Doc, having cleared the tyre of cones for ammo, put a regular tube in and took the bike out for some more tests. With slightly more predictable things happening at the contact patches, a few more peculiarities in the ride came to light. Chief of these were the unusual characteristics of the frame. Time, neglect and mildew had clearly taken their toll and while the Kirk still boasted girder-like rigidity in the vertical plane, it had developed the lateral stiffness of tapioca. The result was the feeling that the back wheel was bored of following the front and wanted to strike out in a direction of its own. Under heavy pedalling loads the frame wobbled like a Rolf Harris instrument. Add to this, the bizarre behaviour of a flexstem with three dimensions of movement and the handling was unpredictable at best.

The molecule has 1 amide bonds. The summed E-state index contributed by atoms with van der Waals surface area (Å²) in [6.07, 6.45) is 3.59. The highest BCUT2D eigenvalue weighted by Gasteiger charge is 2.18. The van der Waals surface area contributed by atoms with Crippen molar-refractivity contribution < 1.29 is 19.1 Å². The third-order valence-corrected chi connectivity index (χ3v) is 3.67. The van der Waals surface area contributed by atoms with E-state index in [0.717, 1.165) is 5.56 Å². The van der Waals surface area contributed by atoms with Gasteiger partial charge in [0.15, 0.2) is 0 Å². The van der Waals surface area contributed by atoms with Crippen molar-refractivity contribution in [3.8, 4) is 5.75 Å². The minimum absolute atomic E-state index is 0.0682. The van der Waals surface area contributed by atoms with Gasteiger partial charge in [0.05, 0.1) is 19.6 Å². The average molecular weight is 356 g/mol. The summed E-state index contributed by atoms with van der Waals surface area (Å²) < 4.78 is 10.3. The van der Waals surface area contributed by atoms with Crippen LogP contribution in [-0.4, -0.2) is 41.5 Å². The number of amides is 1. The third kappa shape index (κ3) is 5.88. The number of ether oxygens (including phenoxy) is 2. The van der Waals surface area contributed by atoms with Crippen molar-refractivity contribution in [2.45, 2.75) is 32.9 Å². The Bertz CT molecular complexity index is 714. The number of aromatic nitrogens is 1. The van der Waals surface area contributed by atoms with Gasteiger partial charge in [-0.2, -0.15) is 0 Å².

Doc and I watched with increasing unease as everyone else took turns to wheelie, endo and jump the bike, aware of what each landing would be doing to the already fragile machine. We were the team who would race it in the relay the next day, and the possibility of it breaking at a nasty moment was looming large in my mind.

At this moment there was a loud crash behind us. Matt had taken the Dead Bike for a spin and must have got cocky or something. He was now lying in a crumpled heap of man and machine. We laughed for a while and waited for him to get up, but he didn’t. The weight of the machine had him pinned to the ground like an enraged Hulk Hogan. He waved a foot pathetically (from behind his left ear) and groaned. We disentangled him and examined the damage. One bar end had bent so badly that it had punctured the bar.

Having seen what Dead Bike was capable of on a flat fireroad, we began to contemplate the damage it could wreak on a stretch of singletrack. I seriously began to consider packing up and leaving in the night.

Click here for Part 3